Our Guide to making great bath bombs
Basic bath bombs are really simple to make and a great craft project to tackle with children. That said, there are a few things that can go wrong along the way along with many, many ways to give your bath bombs that special wow factor.
The Basic Mix: In its simplest form, a bath bomb is made with 2 parts sodium bicarbonate (baking soda) and 1 part citric acid, plus a spray of water to dampen it and enable moulding. Use a whisk or sieve to get all the lumps out of your dry mix for an even surface on your finished product. TIP! For even fizzier bath bombs, increase the citric acid by 50% (be warned, its definitely harder to make them like this!).
Not all citric acid is the same! I would recommend using fine citric acid rather than granular. It is a little trickier to work with, but gives a much better end result. Also, be sure to use fresh citric acid – the shelf life may be as long as 3 years, but it will gradually react with the humidity in the air making it less fizzy over time so is best used within 6 months for bath bombs. TIP! Keep your citric acid in an air tight container, and add a silica gel packet if you have one.
Variations on the basic mix: Many recipes add 1 part Epsom salts which are great for easing muscular aches in the bath – be sure to use fine Epsom salts if you do this. Another common addition is 1 part cornflour or kaolin clay. Either of these will help to harden the bath bomb and are particularly useful in humid climates.
Skin loving ingredients Another way to increase the skin benefits of your bath bomb is to add oils or butters. These can be added at 20-30g per 1kg of dry mix (2-3%). TIP! Adding 4-7% polysorbate-80 will ensure that your butters and oils disperse into the bath water and help to prevent glitter or colour residues on your bath-tub.
No citric acid?? I’ve seen a few articles suggesting recipes that do not use citric acid – instead substituting lemon juice, cream of tartar or cornflour. Whilst these can make interesting bath products, I have found that they really have very little fizz at all. For bath bombs it really does need to be citric.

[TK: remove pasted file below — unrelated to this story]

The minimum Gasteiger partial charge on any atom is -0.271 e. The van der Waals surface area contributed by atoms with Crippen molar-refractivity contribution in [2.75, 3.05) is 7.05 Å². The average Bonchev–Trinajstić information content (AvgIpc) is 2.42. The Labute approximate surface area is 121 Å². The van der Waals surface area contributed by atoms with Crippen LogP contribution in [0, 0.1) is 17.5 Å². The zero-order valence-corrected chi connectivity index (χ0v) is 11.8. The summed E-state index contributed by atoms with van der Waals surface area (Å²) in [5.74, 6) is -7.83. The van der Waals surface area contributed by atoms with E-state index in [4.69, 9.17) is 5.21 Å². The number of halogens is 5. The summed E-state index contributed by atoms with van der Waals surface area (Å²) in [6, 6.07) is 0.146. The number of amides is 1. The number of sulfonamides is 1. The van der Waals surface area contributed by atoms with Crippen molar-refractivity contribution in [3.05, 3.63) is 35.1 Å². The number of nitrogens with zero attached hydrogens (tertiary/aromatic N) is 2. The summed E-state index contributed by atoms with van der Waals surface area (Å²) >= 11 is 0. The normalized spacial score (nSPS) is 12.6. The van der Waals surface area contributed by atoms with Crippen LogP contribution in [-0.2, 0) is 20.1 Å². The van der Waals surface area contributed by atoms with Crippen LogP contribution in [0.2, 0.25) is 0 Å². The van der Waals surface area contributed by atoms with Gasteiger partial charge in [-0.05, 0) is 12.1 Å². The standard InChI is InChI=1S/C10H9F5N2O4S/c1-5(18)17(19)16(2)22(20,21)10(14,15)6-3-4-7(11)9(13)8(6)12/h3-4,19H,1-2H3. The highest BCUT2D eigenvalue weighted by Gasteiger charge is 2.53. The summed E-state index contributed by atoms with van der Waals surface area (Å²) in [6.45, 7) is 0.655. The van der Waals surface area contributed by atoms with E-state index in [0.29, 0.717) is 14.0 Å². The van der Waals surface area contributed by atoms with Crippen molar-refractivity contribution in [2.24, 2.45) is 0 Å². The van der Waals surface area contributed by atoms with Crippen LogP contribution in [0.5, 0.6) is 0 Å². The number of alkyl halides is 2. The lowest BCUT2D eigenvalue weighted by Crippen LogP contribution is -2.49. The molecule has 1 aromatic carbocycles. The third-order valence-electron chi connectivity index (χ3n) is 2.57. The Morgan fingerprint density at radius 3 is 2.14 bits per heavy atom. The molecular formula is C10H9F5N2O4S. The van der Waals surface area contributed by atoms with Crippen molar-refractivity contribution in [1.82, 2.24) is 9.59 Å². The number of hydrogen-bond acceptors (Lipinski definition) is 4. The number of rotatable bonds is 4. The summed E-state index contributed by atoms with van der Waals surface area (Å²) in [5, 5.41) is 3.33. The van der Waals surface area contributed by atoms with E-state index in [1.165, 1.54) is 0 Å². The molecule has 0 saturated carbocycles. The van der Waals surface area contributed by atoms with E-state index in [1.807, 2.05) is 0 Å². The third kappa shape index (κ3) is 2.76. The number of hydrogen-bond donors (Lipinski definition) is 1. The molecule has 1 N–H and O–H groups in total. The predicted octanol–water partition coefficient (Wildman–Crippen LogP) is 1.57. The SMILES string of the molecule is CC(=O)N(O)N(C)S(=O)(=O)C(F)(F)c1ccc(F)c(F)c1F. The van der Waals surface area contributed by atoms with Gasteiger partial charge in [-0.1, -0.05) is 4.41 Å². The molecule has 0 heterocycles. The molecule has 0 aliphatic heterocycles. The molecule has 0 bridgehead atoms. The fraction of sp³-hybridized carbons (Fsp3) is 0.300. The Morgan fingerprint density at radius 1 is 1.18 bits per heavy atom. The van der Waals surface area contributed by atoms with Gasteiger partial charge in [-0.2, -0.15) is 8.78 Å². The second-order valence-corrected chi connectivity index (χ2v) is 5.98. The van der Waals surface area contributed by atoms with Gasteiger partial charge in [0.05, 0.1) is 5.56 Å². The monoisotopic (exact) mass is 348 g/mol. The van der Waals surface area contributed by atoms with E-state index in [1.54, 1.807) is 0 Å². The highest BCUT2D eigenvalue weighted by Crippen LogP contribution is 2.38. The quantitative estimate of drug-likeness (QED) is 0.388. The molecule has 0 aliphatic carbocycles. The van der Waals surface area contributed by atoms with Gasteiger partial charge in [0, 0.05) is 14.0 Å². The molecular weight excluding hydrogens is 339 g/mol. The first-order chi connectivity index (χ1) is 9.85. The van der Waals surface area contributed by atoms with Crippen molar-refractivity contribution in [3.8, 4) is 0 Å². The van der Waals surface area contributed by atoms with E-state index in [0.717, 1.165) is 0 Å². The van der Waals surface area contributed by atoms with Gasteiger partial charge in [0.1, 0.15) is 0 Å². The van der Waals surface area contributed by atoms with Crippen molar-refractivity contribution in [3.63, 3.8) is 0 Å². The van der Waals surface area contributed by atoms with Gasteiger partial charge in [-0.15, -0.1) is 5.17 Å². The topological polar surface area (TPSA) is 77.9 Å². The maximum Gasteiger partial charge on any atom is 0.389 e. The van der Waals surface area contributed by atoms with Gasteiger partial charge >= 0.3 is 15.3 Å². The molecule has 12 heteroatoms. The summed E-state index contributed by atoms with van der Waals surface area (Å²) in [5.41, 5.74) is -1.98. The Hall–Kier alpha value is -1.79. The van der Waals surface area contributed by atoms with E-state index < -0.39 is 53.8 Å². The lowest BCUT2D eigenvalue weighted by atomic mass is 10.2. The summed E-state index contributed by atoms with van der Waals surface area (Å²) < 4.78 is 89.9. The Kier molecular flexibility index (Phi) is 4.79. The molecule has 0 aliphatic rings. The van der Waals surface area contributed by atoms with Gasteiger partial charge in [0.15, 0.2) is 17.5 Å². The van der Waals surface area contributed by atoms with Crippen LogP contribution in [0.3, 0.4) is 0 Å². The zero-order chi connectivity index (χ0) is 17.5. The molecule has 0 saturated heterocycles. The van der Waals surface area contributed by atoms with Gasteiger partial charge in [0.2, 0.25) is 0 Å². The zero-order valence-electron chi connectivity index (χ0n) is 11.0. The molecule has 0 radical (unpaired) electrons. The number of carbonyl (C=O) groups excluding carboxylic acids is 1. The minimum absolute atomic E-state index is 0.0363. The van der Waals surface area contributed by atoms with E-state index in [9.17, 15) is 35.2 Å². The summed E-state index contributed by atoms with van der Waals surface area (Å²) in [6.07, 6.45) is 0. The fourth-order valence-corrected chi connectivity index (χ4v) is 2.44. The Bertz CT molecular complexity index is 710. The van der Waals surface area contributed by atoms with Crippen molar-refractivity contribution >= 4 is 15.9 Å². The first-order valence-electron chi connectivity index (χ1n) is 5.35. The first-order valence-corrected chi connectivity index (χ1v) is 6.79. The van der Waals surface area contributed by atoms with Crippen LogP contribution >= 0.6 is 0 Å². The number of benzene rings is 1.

Which Liquid? Using a water mist will absolutely work, but if you are having trouble with the citric acid reacting, then try using witch hazel or isopropyl alcohol (50% with water) instead.
The Fun Stuff – Now you’ve got the basic mix sorted, its time to have some fun, after all it’s the colours and glitters and aromas that really give bath bombs their appeal.
Colourants need to be chosen carefully as they often interact with the alkali environment inside a bath bomb causing them to discolour. The safest choice is to use pigment powders which are easy to mix in without adding extra moisture. How much you use is personal taste, but generally 1-3g of pigment powder will colour 1kg of dry mix.
Again with aromas, care needs to be taken. Some can discolour, others can change their aroma, and still others (particularly citrus oils) may cause the citric acid to react. Generally, you will need around 10ml of fragrance or essential oil for every 500g of dry mix, but again, this is personal taste as well as varying between aromas.
Moulds – You can buy specially made, plastic moulds online in many shapes and sizes (Denny Craft Moulds have a great range at reasonable prices). If you will be reusing your mould many times then you might want to consider investing in silicone or metal moulds which are more durable. There are also many things you will find around your home or in local shops that work just as well – why not try ice cube tray, baking moulds, cake cases or easter egg packaging to name a few. Anything with a cavity can work! TIP! If you are finding it hard to release your bombs from the mould, dust the mould with a little bicarb or corn starch before filling.
Packaging – Bath bombs deteriorate when exposed to moisture in the air, so we recommend using shrink wrap to keep them in great condition for around 6 months. You can buy shrink wrap bags online that work with the heat from a normal hair dryer if you don’t have a heat gun.
Remember, with bath bombs, the only limit is your imagination. There are thousands of ideas on sites like pinterest from the basics through to stripes, swirls, layered and hidden colours, layered fragrance, dried botanicals, glitters & micas and even hidden toys.